We all know that iconic image of Santa’s sleigh being pulled through the sky by Rudolph and his friends, but reindeers are not the only animal to be associated with Christmas. From turtle doves to kangaroos and roosters, we’ve put together a list of our top animals connected to Christmas in countries all around the world.
These famous Christmas icons have developed over time, taking myths and stories from numerous cultures such as Father Christmas, Saint Nicolas and Sinterklaas. The older legends were never depicted with reindeer, in fact this part of the story came later and is believed to have been introduced through the poem ‘Twas the night before Christmas’ by Clement Clarke Moore in the 19th Century. The most famous reindeer – Rudolph – came even later in 1939 when an employee of a department store called Robert L. May was asked to create a Christmas story to increase marketing.
In Sweden and other Scandinavian countries, a common Christmas decoration is a straw goat which is known as the Yule Goat. The straw relates to the last harvest – as the last sheath of grain from the harvest is believed to have magical properties. It is also thought this dates to worshipping Thor who rode through the sky with flying goats. The Yule goat has also been regarded as a spirit which visits households to make sure the yule preparations are underway.
Donkeys are sometimes seen as sacred as they are said to have carried Mary from Nazareth to Bethlehem when she was pregnant with Jesus. It is also said that donkeys have a cross on their back as they helped carry Jesus to Bethlehem, and donkeys are commonly depicted in the nativity scene during the birth of Christ. There is a Christmas song ‘Little Donkey’ about the donkey which carries Mary.
Robins are often associated with Christmas and portrayed in a snowy scene on the front of our Christmas cards. In Victorian times, the postmen wore bright red coats and so were give the nickname robins. Robins were then depicted on Christmas cards as carrying cards in their beaks – representing the postmen or “robins” who would be delivering Christmas cards and greetings.
In some cultures, often Latino, they celebrate Christmas Eve more than Christmas Day and will attend an early morning mass on the morning of Christmas Eve called Misa de Gallo which means Roosters Mass. It is named after the rooster as the bird was the first to announce the birth of Christ by crowing at midnight. It is said this is the only time a rooster has crowed this early. Picture credit: Vengolis (Wikimedia Commons)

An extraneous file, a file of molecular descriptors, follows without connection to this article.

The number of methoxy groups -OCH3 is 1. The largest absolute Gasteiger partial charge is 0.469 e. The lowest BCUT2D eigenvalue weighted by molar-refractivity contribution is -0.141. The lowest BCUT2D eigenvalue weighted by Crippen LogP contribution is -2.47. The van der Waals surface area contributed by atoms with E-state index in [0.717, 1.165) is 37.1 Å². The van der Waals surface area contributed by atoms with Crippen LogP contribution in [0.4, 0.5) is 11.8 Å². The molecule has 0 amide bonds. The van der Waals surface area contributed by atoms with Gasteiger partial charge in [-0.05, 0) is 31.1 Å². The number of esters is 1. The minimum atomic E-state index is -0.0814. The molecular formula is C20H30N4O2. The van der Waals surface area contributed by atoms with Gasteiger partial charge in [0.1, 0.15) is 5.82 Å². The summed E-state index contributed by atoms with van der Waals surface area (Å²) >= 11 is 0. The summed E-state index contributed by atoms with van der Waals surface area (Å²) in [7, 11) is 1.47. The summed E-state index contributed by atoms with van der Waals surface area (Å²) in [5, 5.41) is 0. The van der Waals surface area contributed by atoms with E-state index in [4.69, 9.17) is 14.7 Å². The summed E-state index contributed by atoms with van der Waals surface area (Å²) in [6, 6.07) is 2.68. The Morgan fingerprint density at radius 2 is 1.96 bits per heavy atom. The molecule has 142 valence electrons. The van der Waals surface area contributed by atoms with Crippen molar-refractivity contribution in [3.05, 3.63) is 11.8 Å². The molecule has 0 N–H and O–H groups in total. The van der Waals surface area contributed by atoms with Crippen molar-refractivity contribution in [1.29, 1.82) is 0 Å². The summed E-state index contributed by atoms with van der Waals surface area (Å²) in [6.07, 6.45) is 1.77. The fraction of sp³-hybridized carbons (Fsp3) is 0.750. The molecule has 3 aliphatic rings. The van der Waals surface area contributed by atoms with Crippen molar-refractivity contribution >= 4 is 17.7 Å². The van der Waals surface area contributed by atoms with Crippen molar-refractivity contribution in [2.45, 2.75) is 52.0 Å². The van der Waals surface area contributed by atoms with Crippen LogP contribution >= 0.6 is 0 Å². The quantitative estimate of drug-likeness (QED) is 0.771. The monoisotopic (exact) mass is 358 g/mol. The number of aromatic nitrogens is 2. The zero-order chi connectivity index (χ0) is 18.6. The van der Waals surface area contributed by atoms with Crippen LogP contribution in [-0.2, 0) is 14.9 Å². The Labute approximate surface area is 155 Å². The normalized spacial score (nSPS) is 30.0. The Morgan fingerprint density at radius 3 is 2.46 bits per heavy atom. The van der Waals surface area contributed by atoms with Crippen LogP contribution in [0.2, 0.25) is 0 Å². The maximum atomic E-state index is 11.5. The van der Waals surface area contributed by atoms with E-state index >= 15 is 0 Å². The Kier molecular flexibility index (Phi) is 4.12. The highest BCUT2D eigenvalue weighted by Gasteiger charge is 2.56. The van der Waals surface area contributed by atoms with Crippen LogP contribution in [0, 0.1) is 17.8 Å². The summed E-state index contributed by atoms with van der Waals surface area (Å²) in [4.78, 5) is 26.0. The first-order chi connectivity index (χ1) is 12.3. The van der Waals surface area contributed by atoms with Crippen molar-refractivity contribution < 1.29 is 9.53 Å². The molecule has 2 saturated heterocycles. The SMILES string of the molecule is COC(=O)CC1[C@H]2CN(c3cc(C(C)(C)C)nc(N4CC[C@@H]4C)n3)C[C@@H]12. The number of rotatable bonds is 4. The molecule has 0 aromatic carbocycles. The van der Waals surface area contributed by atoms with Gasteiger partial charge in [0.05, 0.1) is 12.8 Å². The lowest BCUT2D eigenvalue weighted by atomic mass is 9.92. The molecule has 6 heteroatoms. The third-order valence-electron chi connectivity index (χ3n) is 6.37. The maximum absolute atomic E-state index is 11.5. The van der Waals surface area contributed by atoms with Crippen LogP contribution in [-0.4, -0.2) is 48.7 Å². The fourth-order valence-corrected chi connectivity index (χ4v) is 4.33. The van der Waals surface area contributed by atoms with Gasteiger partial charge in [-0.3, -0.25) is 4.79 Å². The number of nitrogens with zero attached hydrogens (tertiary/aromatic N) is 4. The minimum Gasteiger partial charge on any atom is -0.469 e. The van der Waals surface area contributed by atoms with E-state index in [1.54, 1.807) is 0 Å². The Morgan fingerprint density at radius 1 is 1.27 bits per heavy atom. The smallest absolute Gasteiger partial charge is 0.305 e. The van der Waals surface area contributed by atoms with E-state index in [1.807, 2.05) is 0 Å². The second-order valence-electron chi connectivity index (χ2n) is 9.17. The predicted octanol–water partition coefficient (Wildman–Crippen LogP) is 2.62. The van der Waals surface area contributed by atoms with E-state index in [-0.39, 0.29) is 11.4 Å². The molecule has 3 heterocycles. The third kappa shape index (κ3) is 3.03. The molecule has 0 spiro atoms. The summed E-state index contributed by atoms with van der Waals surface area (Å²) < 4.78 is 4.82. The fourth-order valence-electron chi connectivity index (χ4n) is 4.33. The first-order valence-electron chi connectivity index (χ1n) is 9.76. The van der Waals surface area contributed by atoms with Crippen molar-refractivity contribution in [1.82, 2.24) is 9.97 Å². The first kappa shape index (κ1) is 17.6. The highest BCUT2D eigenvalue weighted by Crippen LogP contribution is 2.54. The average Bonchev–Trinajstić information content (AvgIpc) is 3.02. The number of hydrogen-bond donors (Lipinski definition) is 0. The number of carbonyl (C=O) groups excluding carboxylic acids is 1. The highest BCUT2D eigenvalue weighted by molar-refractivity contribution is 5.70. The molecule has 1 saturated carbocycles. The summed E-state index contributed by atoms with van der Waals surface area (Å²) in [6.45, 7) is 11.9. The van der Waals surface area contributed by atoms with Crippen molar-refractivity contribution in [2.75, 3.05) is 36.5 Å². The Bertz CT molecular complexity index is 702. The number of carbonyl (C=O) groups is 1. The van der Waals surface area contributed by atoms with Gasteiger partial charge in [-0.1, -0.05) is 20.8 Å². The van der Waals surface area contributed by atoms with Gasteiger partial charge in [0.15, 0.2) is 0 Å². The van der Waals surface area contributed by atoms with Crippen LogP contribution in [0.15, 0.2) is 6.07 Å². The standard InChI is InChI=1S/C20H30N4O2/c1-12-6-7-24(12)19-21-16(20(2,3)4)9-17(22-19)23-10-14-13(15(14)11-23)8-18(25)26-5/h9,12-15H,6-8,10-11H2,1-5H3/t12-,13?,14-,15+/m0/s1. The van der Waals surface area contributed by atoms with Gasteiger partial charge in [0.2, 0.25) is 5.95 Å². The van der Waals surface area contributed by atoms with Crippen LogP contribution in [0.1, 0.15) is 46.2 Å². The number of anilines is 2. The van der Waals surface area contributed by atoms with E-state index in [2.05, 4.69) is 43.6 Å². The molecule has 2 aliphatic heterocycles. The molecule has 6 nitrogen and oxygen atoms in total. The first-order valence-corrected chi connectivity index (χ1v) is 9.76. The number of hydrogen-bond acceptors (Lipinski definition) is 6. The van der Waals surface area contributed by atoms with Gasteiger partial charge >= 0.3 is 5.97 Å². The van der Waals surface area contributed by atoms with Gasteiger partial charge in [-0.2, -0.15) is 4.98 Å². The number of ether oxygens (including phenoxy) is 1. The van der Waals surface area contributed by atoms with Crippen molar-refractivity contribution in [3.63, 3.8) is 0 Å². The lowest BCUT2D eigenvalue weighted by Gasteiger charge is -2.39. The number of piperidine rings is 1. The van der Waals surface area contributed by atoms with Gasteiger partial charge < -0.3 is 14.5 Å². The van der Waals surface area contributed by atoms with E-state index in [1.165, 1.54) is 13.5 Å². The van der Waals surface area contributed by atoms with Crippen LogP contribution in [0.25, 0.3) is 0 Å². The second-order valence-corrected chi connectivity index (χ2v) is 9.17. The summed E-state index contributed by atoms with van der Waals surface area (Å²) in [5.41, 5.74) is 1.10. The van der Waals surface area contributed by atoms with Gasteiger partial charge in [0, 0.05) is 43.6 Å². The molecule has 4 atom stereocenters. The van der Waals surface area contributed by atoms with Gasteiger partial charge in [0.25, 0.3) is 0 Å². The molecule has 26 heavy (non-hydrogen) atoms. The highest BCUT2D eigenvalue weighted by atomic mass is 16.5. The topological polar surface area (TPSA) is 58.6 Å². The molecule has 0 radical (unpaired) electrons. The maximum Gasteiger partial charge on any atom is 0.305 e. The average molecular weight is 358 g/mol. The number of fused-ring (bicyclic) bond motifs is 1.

The partridge is most commonly associated to Christmas because of the song ’12 Days of Christmas’, where the first gift is a partridge in a pear tree. This song is commonly believed to be gifts given by a true love. However, the ‘true love’ mentioned in the song represents god and the partridge in the pear tree represents Jesus Christ. In fact, all the gifts mentioned in the song have a religious connotation. Picture credit: Karunakar Rayker (Wikimedia Commons)
In Australia a common Christmas song is ‘Six White Boomers’ which depicts Santa Claus giving his reindeers a rest when he gets to Australia and instead uses six white kangaroos! In the song, Santa also changes into some cooler clothes to cope with the much warmer climate down under.
Like the partridge, turtle doves have become associated with Christmas because of the Christmas song ’12 Days of Christmas’. Doves are referenced in the bible quite often and are symbols of peace, love and loyalty. In the song the two turtle doves represent the old and new testament. Picture credit: Snowmanradio (Wikicommons Media)
In some countries, such as Ireland, Boxing Day is referred to as St Stephens Day. On this day, there is a very old tradition – so old it has nearly died out – to form a procession and hold a long pole with a wren inside a holly bush while singing a song about the bird. These were known as the Wren Boys Procession. Fortunately, wrens are no longer used in the procession. Picture credit: birdphotos.com (Wikicommons Media)
In some countries, such as Poland, Finland and Denmark it is a tradition to involve animals in Christmas but by giving things to them. In Poland, when sharing round a traditional sweet biscuit they will also give some to the animals as there is a myth it will enable them to speak at midnight. In Denmark, there is a tradition to go and walk in the woods to feed the birds and other animals. And in Finland, it is tradition to hang food on trees for the birds and the animals to eat. Picture credit: Clerey (Wikicommons Media)